Glass Alone Does Not a Home Make…

commercial glazingCall me crazy, but I don’t think a glass home was the best idea. The person who sold the idea to us was a very well-respected home designer, and he said that it was going to be his masterpiece. An entire home, made of glass! Unique in all of Melbourne, perhaps the world!

And we weren’t totally stupid. We DID make sure that parts of it would be frosted, so privacy could be preserved. Honestly, I don’t care if people look past the fence and see us watching TV or cooking pasta…I’m just not that concerned about privacy, funnily enough. Parts of the house are frosted, and that’s enough if I need to get away from prying eyes.

I just love glass, so almost everything in here IS glass. At least, everything that can be: the dining table, chairs, bathroom, doors…everything practical. The commercial glazing companies we consulted with all said that we should perhaps ease up, and we really should’ve listened. Fact of the day: when moving into a glass home, listen to all commercial and residential glaziers who give you even a sliver of advice. They’re the ones who are going to be fixing all your problems, after all. They said that ventilation and temperatures would be a problem, but we brushed it aside. Maybe it was…I don’t know, hubris? The intoxication of thinking about living in our miniature glass palace?

Anyway, it was all okay at first, particularly when the rain was lashing against the glass walls. But the other day it got to 18 degrees during the day without many clouds, and…wow. It felt like being in a microwave, and opening the windows did nothing. That’s what we chose, right? Basically a greenhouse, without the green? So…I guess people who do glass replacement near Melbourne for a living actually know what they’re talking about, so it would seem. Maybe we should’ve relegated the glass theme to just a few of the rooms.

Indestructible Glass is Totally Possible

glass balustradesWell, I’m back from Egypt, and I’m totally broke. Not only that, but my girlfriend has been seeing another guy. Oh and the institute has said that our research was a waste of time and they aren’t going to give us any more funding. I’m now living in the garage since Mum and Dad turned my room into a gym. A gym I have not seen them use once, I might add.

It was a really simple premise, as well! We just wanted to assemble a crack team of scientists from around the world to create glass that was totally indestructible.

It’s really one of the scourges of modern life that we have to put up with glass shattering. Glass nowadays can be extremely tough, which is why you get things like glass balustrades and that platform up at the top of the Eureka Tower where you can stand on glass and feel like you’re about to fall.

Still, your average, everyday glass breaks. It’s 2018; why are we still tolerating everyday items breaking apart when sufficient force is applied? Surely by now we should have come up with a way to make glass impervious to cracking. Glaziers shouldn’t have to deal with the stress of holding massive pieces of glass, knowing that the errant banana peel could ruin their day and cost them thousands in damages. Or worse…children on skateboards. Every glazier must live in fear of them, zipping around the streets with their poor depth perception, totally unaware of large glass objects.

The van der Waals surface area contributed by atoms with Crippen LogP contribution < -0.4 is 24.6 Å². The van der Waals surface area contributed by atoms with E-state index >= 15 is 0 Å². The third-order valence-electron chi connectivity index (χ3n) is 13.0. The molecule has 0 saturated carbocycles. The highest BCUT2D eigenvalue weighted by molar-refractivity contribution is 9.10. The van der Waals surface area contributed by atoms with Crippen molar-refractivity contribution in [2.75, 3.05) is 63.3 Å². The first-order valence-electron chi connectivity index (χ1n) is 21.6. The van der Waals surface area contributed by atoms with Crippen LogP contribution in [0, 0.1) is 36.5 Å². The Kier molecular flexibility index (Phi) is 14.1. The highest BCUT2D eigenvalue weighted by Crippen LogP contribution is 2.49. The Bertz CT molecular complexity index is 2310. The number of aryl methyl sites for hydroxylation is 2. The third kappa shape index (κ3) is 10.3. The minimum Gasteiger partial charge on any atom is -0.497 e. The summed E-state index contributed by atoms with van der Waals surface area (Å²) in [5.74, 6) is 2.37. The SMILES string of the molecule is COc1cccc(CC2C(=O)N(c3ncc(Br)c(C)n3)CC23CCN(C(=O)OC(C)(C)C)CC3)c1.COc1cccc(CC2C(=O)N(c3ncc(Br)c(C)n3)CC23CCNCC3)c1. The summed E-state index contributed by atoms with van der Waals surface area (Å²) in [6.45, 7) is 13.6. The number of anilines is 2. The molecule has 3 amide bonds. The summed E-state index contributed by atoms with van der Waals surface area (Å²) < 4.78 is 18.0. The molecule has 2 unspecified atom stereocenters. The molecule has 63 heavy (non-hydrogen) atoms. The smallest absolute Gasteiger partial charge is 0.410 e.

So yeah, glass that cannot break. Currently, it does not exist, and things may just be staying that way. But I know that I can unlock the secret if I try hard enough, and we’re also given an extra three-million dollars in funding, and maybe if top rated glaziers in Melbourne came together in a massive picketing campaign to end broken glass. I don’t ask for much…

-Dean, PhD.

Glass Balustrades, But Also..Slides

quality glass balustradesI had a lot of stupid ideas when I was a kid, mainly because I wanted to be an inventor and I was obsessed with coming up with the next big ‘thing’ that would revolutionise the world. ‘Course, I hadn’t a clue what that actually meant. I actually thought that a machine that turned people into teddy bears was going to make our world a better place, and I’ll I’d have to do was submit that idea to the government in exchange for my own private island and a boatload of cash.

So yeah, hindsight. Big time. Not everything was absolutely terrible, though. If I do say so myself, I even had a few ideas that might work, in niche situations. I used to look at high quality glass balustrading in Melbourne and wonder what it’d be like if you could pull a lever at the top and turn the whole thing into slippery slide of glass. So it’d be like having an instant helter-skelter. Of course, it’d have sensors to tell when a person is standing on it, so it’s not just a really expensive machine for pranks that might leave a person in the hospital. Ah, no. My seven-year-old self had thought of everything.

Don’t really know what it was about glass balustrading that made me feel that it needed to convert into an instant slide, for sliding fun times, but I probably just thought ‘vertical surface + slippery glass = instant innovation’.

Makes me wonder what else I could pull out of my memory that stands a chance of being a real thing. They weren’t all useless instant teddy bear machines. I think at one point I created a jet-pack that works via pedalling which then turns the turbines, boosting you into the air. You can’t tell me that’s not a cool idea.

Ah, well…maybe the world isn’t ready for my genius. But I can’t help it: every single time I see a well-crafted glass balustrade, I’ll just have to think of how great it would be if it converted into a slide. I’m sure they’ll be everywhere by 2025, I expect.

-Drey